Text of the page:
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Sunday, February 21, 2010

CWSS - The Cooper Union Address

Civil War Sesquicentennial Sunday (CWSS) - The Cooper Union Address

I will begin this new series of reports on 20 Feb 2010 with a story about the speech by Abraham Lincoln on 27 Feb 1860 (150 years ago this week) that became known as the Cooper Union Address. See the text of the actual speech at Cooper Union Address online.

In October 1859, following the famous Lincoln-Douglas Debates in Illinois in 1859, Abraham Lincoln accepted an invitation to speak in New York, home of a known major candidate for the presidential race in 1860, William Seward. Of Lincoln's preparation for this particular speech, his law partner William Herndon noted: "No former effort in the line of speech-making had cost Lincoln so much time and thought as this one." This in spite of the earlier debates.

The resulting speech examined the views of the 39 signers of the Constitution. Lincoln noted that at least 21 of them, that is, a majority, believed Congress should control slavery in the territories and not allow it to expand. He found the the current Republican stance was not revolutionary but was similar to those of the Founding Fathers - this should not be alarming, therefore, to Southerners.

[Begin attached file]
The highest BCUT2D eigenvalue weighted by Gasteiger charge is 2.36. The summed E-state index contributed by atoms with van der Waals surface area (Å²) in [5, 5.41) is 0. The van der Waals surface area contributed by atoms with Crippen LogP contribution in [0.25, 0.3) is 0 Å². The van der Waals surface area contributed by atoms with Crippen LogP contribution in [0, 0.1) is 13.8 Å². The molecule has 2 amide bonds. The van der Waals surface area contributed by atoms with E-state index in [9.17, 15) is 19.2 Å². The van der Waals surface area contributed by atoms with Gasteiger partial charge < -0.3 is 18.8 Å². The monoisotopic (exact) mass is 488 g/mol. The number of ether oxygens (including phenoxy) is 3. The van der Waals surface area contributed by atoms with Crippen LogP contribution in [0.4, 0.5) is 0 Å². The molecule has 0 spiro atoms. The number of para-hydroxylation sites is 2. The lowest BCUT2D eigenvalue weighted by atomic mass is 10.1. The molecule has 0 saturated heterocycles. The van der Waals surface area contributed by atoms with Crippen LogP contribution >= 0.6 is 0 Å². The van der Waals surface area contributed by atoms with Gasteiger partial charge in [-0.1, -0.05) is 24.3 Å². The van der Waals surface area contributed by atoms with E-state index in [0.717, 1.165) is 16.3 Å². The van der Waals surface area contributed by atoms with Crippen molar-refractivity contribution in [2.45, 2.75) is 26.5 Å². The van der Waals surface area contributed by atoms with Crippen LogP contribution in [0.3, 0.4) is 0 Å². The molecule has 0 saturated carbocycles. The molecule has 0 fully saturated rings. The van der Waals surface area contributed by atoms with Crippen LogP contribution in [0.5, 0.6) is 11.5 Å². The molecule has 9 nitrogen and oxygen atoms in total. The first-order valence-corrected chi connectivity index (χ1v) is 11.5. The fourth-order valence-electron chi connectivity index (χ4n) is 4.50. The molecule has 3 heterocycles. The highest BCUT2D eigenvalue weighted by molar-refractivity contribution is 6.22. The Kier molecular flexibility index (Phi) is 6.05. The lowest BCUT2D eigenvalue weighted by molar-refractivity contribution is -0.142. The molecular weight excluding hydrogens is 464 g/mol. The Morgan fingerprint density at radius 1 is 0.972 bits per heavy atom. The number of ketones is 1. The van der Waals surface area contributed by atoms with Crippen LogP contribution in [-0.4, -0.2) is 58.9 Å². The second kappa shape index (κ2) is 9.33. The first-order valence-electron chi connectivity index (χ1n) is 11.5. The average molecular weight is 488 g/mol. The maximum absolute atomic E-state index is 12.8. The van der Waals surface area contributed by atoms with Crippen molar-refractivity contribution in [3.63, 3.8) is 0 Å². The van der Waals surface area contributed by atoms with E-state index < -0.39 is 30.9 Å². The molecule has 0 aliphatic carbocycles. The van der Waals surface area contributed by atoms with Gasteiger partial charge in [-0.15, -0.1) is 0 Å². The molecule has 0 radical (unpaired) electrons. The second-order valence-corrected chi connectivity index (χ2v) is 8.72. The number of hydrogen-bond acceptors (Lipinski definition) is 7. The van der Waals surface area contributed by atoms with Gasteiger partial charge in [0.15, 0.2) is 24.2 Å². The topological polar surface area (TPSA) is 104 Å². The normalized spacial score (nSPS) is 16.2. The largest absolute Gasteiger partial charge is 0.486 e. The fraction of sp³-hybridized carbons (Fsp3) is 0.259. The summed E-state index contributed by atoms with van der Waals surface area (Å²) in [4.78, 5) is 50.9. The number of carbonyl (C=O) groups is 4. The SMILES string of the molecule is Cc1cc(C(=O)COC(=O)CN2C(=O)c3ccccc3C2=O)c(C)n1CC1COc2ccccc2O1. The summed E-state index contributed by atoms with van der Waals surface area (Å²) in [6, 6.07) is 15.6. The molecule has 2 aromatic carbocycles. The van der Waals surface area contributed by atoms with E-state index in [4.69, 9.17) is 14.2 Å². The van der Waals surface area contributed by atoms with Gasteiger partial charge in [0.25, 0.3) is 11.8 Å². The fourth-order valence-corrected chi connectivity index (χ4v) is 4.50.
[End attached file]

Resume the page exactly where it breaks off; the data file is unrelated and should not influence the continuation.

Thomas Crump is his book on Lincoln states that the Cooper Union speech was a triumph for Lincoln. He reports that Horace Greeley of the New York Tribune declared that "Mr Lincoln is one of nature's orators, using his rare powers solely and effectively to elucidate and convince, though their inevitable effect is to delight and electrify as well."

Four New York newspapers printed the full text of speech; these were reprinted across the country. In a very short time, Lincoln was clearly, himself, an "unannounced presidential aspirant."

In addition to the links, above, this story was sourced from the book:
"Abraham Lincoln's World
: How Riverboats, Railroads, and Republicans Transformed America," by Thomas Crump

Families are Forever!  ;-)

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